Messianic Education Trust
    Sh'lakh L'cha  
(Num 13:1 - 15:41)

B'Midbar/Numbers 13:27-28   We came to the land that you sent us; and indeed she is flowing with milk and honey - and this is her fruit - but to no avail, for the people are strong ...



This is the start of the report that the spies brought back to Moshe, after they had been sent on a reconnaissance trip into the land of what was then Canaan from Kadesh Barnea. Unusually, our text spans two verses, to bring together the two parts that are separated by the verse break. There are three key words that set the tone for the report that runs from verse 27 - 29: , "you sent us", , "and indeed" and , "to no avail". Don Who Is ...

Abravanel: Don Isaac Abravanel (1437-1508 CE), Statesman and biblical commentator; born in Lisbon, died in Venice; wrote commentaries on the whole of the Hebrew Scriptures
Abravanel points out that speaking to all the people and showing them the fruits of the Land before reporting to Moshe was the first of the seven crimes that the spies committed; these three words constituted the second, third and fourth.

The first key word, Abravanel's second crime, is - Qal affix 2ms with a 1cp suffix, from the root , "to send", so here "you sent us". Abravanel says, "instead of 'the land to which you sent us', they should have said, 'the land which the L-rd our G-d is giving us'", while Milgrom adds that, "this is a hint of the attitude of the scounts, even as far as 'this is not the land which the L-rd promised'!" By their choice of words, before the report really starts, the spies are subtly casting doubt that what they have seen is what The Name ...

HaShem: literally, Hebrew for 'The Name' - an allusion used to avoid pronouncing the Tetragrammaton, the so-called 'ineffable' name of G–d
HaShem has promised the people: He promised us a good land, but you have sent us somewhere else; this is not it.

The second key word is , here translated "and indeed". Milgrom comments that it means "indeed it is true"; a carefully nuanced phrase that strongly implies a following 'but' to qualify the assertion of truth. Much used by errant children attempting to justify their behaviour, the two words "Yes, but ..." are instantly recognised by parents and greeted with a firm, "No 'buts', did you or did you not ...". Abravanel suggests that introduces the spies' third crime: answering Moshe's questions out of order. When the spies were commissioned, Moshe charged them: "see what the land is, and whether the people who dwell in it are strong or weak, whether they are few or many, and whether the land that they dwell in is good or bad, and whether the cities that they dwell in are camps or strongholds, and whether the land is rich or poor, and whether there are trees in it or not. Be of good courage and bring some of the fruit of the land" (13:18-20, ESV), but they told first about the produce and showed the fruit before they answered the questions about the people. By deliberately changing their instructions, the spies step out of their remit and abrogate to themselves the right to make decisions in the matter.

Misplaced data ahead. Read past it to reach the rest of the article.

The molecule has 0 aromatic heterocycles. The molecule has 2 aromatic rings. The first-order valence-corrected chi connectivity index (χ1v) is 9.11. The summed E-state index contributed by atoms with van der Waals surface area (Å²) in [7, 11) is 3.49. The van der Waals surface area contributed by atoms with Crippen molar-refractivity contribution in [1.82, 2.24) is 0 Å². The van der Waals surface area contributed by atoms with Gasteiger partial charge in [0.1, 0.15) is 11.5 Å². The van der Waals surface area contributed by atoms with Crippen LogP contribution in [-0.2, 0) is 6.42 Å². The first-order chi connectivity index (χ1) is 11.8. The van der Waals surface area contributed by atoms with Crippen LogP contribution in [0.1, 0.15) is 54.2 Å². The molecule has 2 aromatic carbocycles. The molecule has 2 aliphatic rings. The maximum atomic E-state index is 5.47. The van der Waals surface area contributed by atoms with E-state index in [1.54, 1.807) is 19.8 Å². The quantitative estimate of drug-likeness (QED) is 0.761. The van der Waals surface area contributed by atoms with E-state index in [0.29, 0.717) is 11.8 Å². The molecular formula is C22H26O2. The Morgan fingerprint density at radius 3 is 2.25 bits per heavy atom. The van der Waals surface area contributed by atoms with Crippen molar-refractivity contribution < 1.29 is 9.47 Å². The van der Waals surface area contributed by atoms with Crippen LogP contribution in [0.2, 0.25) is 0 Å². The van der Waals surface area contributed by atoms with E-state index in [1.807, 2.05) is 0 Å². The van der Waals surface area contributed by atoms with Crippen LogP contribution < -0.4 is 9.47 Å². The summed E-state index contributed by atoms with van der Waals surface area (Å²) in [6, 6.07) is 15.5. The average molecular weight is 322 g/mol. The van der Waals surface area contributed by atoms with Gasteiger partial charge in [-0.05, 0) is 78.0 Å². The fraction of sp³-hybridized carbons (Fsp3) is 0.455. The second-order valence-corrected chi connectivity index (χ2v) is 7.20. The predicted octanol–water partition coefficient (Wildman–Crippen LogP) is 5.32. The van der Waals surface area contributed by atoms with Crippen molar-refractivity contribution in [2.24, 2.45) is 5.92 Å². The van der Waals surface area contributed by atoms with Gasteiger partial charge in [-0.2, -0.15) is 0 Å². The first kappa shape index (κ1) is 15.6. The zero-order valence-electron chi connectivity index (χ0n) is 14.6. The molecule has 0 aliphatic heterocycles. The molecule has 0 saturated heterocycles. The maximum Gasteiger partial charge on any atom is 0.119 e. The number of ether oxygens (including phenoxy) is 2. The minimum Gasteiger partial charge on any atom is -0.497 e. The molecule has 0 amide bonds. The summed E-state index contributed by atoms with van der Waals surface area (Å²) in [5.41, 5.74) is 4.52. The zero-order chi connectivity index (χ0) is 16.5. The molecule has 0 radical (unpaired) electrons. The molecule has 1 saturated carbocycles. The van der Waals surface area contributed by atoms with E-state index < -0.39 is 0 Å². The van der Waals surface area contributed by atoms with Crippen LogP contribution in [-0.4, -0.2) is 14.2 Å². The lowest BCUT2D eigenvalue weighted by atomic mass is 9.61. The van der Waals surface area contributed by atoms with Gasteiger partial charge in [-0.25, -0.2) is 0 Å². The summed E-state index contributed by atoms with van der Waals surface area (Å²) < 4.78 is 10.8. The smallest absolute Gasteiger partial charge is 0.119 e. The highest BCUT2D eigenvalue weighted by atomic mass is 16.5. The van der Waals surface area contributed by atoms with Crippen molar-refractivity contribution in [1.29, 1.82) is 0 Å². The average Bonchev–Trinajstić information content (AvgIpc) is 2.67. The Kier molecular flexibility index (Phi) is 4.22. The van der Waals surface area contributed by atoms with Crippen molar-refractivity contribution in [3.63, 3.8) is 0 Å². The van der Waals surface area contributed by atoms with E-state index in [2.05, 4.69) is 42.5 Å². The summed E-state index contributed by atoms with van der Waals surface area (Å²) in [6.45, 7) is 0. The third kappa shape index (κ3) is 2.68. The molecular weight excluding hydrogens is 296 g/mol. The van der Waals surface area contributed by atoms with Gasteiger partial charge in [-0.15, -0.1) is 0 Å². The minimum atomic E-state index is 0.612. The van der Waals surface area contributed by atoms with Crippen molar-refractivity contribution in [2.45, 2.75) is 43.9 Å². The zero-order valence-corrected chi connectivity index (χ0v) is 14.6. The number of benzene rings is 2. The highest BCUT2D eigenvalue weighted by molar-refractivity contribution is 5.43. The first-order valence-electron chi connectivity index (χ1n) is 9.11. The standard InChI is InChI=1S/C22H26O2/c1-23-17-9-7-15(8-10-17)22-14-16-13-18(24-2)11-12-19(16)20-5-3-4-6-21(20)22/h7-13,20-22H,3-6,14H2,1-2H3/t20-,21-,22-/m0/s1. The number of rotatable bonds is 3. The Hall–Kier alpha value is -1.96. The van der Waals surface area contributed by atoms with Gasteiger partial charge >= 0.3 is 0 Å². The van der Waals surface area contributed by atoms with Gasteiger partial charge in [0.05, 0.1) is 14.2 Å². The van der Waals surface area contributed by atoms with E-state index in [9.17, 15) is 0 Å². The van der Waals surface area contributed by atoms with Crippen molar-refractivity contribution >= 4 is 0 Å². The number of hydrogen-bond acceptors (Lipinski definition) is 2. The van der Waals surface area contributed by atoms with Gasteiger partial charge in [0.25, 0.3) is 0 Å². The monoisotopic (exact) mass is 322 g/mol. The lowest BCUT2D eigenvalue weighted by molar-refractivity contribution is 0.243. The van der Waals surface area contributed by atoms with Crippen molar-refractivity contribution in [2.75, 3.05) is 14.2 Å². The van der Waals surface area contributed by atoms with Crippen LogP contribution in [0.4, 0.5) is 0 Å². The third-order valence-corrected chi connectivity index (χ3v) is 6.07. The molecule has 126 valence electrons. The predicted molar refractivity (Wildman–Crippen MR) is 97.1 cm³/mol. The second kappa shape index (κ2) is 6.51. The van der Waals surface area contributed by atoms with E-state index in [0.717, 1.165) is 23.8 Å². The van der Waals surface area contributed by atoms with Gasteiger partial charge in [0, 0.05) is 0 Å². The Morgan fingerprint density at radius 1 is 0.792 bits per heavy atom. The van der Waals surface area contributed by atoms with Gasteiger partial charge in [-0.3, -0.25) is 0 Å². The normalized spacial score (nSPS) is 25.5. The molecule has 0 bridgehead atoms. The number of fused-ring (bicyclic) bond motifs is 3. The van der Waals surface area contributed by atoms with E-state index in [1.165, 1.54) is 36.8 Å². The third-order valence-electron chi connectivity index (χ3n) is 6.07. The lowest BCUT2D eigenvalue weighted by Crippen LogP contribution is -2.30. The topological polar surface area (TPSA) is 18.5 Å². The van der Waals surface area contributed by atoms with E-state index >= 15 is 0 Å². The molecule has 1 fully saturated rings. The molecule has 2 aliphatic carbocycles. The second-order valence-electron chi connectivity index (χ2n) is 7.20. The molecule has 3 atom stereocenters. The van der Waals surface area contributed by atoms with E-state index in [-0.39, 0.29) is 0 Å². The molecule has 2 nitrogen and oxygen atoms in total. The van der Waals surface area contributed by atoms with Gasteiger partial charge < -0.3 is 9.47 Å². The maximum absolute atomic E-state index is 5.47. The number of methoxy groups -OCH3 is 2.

The early Sages also debated the words of the spies. In the Talmud's discussion about the report of the spies, "Rabbi Yohanan said in the name of Rabbi Meir, 'Any piece of slander, which has not some truth in the beginning, will not endure in the end.'" (b. Sotah 35a). Mizrachi1 comments, "Opening with a true statement about the Land's fertility was a prelude to the false report which they had intended from the beginning to bring." A parallel passage in the rabbinic Midrash adds, "Such is the way of those who utter slander; they begin by speaking well of one and conclude by speaking ill" (B'Midbar Rabbah 16:17). The bad report of the land that is to follow is considered to be slander2 damaging the reputation of the Land of Israel. More importantly, though not mentioned by the Sages, the report also damages the reputation of God who had promised the Land to the people; the good land, the promised land - turns out to be worthless or unattainable and G-d's promises are similarly held to be worthless.

The fourth key word is , "to no avail". Combined with the following word - "for, because" - this becomes a judgement that the spies had no right to make. Abravanel lists this as the fourth crime, remarking dryly: "they had no business using that word." Theirs was simply to go and gather facts and information, not to evaluate it or determine policy. Moshe sent them out to collect evidence of the goodness of the Land to support and encourage the people, that they might enter and take possession of what the L-rd had promised to provide for them. Instead he got a skewed and biased report that cut the ground from under his feet. Who Is ...